Children typically have no idea when they have vision problems. Vision problems typically onset gradually, and children tend to believe that everyone sees similar to them, even when they have vision problems. As a result, you will rarely hear a child say any of the following: “My vision doesn’t seem to be as clear as it used to be.” “I started seeing double when reading two weeks ago.” “My eyes are feel uncomfortable when I read.”
It has been estimated that 80% of what we know is learned through vision. Therefore, children with vision problems may struggle at school simply due to correctable vision issues. Because children rarely complain of vision problems, and vision problems can lead to learning difficulties, it is recommended by the American Optometric Association that children undergo annual comprehensive eye examinations if they are at risk for visual impairment. To determine if your child may be at risk, please go here.
Seeing Vision Problems in Children
Because children don’t often tell you that they have problems with their eyes, there are some signs for which you should watch. The most common vision-related problems differ by age. Beginning with the youngest children, we will provide things to consider that may portend vision issues. Infants’s eyes frequently wander because they have not yet developed the ability to control their eye movements at all times. One eye occasionally pointing in or out is common and should not be considered a problem unless the child continues to do this after eight months of age, unless it is always the same eye, or unless it is constant. A visit to the optometrist is warranted if any of those conditions exist. If the child’s eye crosses most or all of the time, then the child may have congenital esotropia, and surgery in combination with vision therapy may be necessary to correct the problem.
If the child’s eyes begin to cross frequently at around age two years, especially when the child looks at close objects, then the most likely problem is accommodative esotropia. If this is the case, wearing glasses will help to eliminate most or all of the crossed eyes.
Nearsightedness (myopia) is the most common vision problem in children. It typically onsets between the ages of 8 and 10 years, although that may vary dramatically. Nearsighted children can see clearly at near, but have difficulty seeing distant objects. These children tend to squint when looking at distance objects, and may complain of headaches around their eyes, as a result of squinting. Nearsighted children are frequently detected during school vision screenings or recognized by teachers, and glasses or contact lenses can easily clear up their vision and reduce symptoms.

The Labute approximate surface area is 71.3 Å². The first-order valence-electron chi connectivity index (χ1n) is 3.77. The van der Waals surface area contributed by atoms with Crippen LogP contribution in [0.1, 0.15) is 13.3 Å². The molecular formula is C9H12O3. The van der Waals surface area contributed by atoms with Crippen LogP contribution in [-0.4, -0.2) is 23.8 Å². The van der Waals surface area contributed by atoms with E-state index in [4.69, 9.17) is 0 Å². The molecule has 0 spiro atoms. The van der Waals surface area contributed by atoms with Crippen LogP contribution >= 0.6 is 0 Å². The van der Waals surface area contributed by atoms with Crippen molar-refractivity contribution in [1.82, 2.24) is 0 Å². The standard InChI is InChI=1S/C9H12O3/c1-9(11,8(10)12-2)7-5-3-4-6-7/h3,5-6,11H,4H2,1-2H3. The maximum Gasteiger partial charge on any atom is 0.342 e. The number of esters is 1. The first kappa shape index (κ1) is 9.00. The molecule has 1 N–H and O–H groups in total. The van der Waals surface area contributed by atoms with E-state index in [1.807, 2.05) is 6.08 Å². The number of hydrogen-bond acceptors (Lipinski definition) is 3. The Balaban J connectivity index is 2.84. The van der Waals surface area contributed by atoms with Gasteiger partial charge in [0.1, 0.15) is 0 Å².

It is also important to remember that even children who can see details far away may have vision problems. Farsighted children may be able to read distance vision charts, but their eyes must strain to do so. Their eyes must strain even more to see up close. While a child may pass a vision screening at school by reading the bottom line on the chart across the room, he or she may struggle visually. These children often complain of headaches during the week, but less often during the weekend. They may fall asleep after a very short period of reading or struggle to maintain attention because their eyes become strained. Their headaches are typically over the eyes or on the side of the head, and they rarely wake up with a headache. They frequently try to avoid reading because it makes their eyes uncomfortable, although they rarely say that.
Another problem with similar symptoms is convergence insufficiency, which means that children have difficulty bringing their eyes toward the nose when looking at close objects. The symptoms of convergence insufficiency have frequently been misdiagnosed as attention deficit disorder because children find it difficult to attend to any single near task for even a relatively short period of time. Headaches, eye strain, double vision, and tiredness while reading are some of the main symptoms that children will exhibit. Vision therapy frequently reduces or eliminates the symptoms related to convergence insufficiency, and may improve a child’s attention during learning-related tasks.
Teachers are commonly the first people to suspect a vision problem in children because of the demanding visual environment at school. Children rarely complain at home, although homework time is an excellent time to watch your child for potential vision problems. Children with vision problems may rub their eyes frequently, fall asleep after reading for five minutes, perform better when narrating than when writing, cover an eye or close an eye when reading, or simply refuse to read. If your child exhibits these symptoms, then a visit to the eye doctor is warranted and may result in improved attitude and aptitude.
Jeffrey J. Walline, OD, PhD
The Ohio State University
Chair, Research and Graduate Studies